Reading the new blood pressure guidelines

The definition for what is considered high blood pressure has been tightened. Here's what you need to know.

If you didn't have high blood pressure before, there's a good chance you do now.

Last year, new guidelines from the American Heart Association, the American College of Cardiology, and nine other health organizations lowered the numbers for the diagnosis of hypertension (high blood pressure) to 130/80 millimeters of mercury (mm Hg) and higher for all adults. The previous guidelines set the threshold at 140/90 mm Hg for people younger than age 65 and 150/80 mm Hg for those ages 65 and older.

This means 70% to 79% of men ages 55 and older are now classified as having hypertension. That includes many men whose blood pressure had previously been considered healthy. Why the change?

Behind the numbers

"Blood pressure guidelines are not updated at regular intervals. Instead, they are changed when sufficient new evidence suggests the old ones weren't accurate or relevant anymore," says Dr. Paul Conlin, an endocrinologist with Harvard-affiliated VA Boston Healthcare System and Brigham and Women's Hospital. "The goal now with the new guidelines is to help people address high blood pressure — and the problems that may accompany it like heart attack and stroke — much earlier."

The new guidelines stem from the 2017 results of the Systolic Blood Pressure Intervention Trial (SPRINT), which studied more than 9,000 adults ages 50 and older who had systolic blood pressure (the top number in a reading) of 130 mm Hg or higher and at least one risk factor for cardiovascular disease. The study's aim was to find out whether treating blood pressure to lower the systolic number to 120 mm Hg or less was superior to the standard target of 140 mm Hg or less. The results found that targeting a systolic pressure of no more than 120 mm Hg reduced the chance of heart attacks, heart failure, or stroke over a three-year period.

More than blood pressure

The new guidelines have other changes, too. First, they don't offer different recommendations for people younger or older than age 65. "This is because the SPRINT study looked at all patients regardless of age, and didn't break down groups above or below a certain age," says Dr. Conlin.

The guidelines also redefined the various categories of hypertension. It eliminated the category of prehypertension, which had been defined as systolic blood pressure of 120 to 139 mm Hg or diastolic pressure (the lower number in a reading) of 80 to 89 mm Hg. Instead, people with those readings are now categorized as having either elevated pressure (120 to 129 systolic and less than 80 diastolic) or Stage 1 hypertension (130 to 139 systolic or 80 to 89 diastolic).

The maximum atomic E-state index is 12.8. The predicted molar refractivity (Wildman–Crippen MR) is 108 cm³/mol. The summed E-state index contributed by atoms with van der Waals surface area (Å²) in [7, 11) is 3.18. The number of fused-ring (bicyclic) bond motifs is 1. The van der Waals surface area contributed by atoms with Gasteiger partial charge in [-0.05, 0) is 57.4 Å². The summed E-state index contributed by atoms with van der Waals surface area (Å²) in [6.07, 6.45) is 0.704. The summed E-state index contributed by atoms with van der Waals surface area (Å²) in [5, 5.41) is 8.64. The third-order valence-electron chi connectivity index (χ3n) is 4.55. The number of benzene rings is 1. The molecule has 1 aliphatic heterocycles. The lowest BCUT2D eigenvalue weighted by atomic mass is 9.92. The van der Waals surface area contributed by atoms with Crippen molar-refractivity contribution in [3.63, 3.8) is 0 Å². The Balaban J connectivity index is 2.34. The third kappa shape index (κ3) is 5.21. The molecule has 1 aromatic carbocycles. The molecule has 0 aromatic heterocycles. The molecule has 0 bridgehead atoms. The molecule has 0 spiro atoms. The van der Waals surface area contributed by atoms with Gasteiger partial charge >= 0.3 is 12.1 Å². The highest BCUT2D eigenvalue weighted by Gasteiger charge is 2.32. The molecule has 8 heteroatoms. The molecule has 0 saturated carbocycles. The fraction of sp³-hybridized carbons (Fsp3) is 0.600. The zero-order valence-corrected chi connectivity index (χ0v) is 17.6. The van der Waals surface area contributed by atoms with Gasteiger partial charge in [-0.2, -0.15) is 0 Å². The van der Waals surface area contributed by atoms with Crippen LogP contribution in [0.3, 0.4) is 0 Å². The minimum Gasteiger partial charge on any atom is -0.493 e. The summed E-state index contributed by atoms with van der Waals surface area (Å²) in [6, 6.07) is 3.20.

A reading of 140/90 mm Hg or higher is considered Stage 2 hypertension, and anything higher than 180/120 mm Hg is hypertensive crisis.

Check your blood pressure at home

The new guidelines note that blood pressure should be measured on a regular basis and encourage people to use home blood pressure monitors. Monitors can range from $40 to $100 on average, but your insurance may cover part or all of the cost. Measure your blood pressure a few times a week and see your doctor if you notice any significant changes. Here are some tips on how to choose and use a monitor.

Choosing

  • Select a monitor that goes around your upper arm. Wrist and finger monitors are not as precise.

  • Select an automated monitor, which has a cuff that inflates itself.

  • Look for a digital readout that is large and bright enough to see clearly.

  • Consider a monitor that also plugs into your smartphone to transfer the readings to an app, which then creates a graph of your progress. Some devices can send readings wirelessly to your phone.

Using

  • Avoid caffeinated or alcoholic beverages 30 minutes beforehand.

  • Sit quietly for five minutes with your back supported and your legs uncrossed.

  • Support your arm so your elbow is at or near heart level.

  • Wrap the cuff over bare skin.

  • Don't talk during the measurement.

  • Leave the deflated cuff in place, wait a minute, then take a second reading. If the readings are close, average them. If not, repeat again and average the three readings.

  • Keep a record of your blood pressure readings, including the time of day.

What should you do?

If you had previously been diagnosed with high blood pressure, the new guidelines don't affect you too much, says Dr. Conlin, as you still need to continue your efforts to lower it through medication, diet, exercise, and weight loss. "However, based on new information in the guidelines, your doctor may propose treating your blood pressure to a lower level," he says.

The larger issue is that many men ages 65 and older suddenly find themselves diagnosed with elevated or high blood pressure, since the new normal is a whopping 20 points lower than before. Does this mean an automatic prescription for blood pressure drugs? Not necessarily.

"They should consult with their doctor about first adjusting lifestyle habits, such as getting more exercise, losing weight, and following a heart-healthy diet like the DASH or Mediterranean diet," says Dr. Conlin.

Medications are recommended to lower blood pressure in Stage 1 hypertension if you've already had a heart attack or stroke or if your 10-year risk of a heart attack is higher than 10%. (You can find your 10-year estimation at www.cvriskcalculator.com.) For others with Stage 1 hypertension, lifestyle changes alone are recommended.

"Over all, the new guidelines may help people get more involved with monitoring their blood pressure, which can hopefully prevent complications from hypertension," says Dr. Conlin.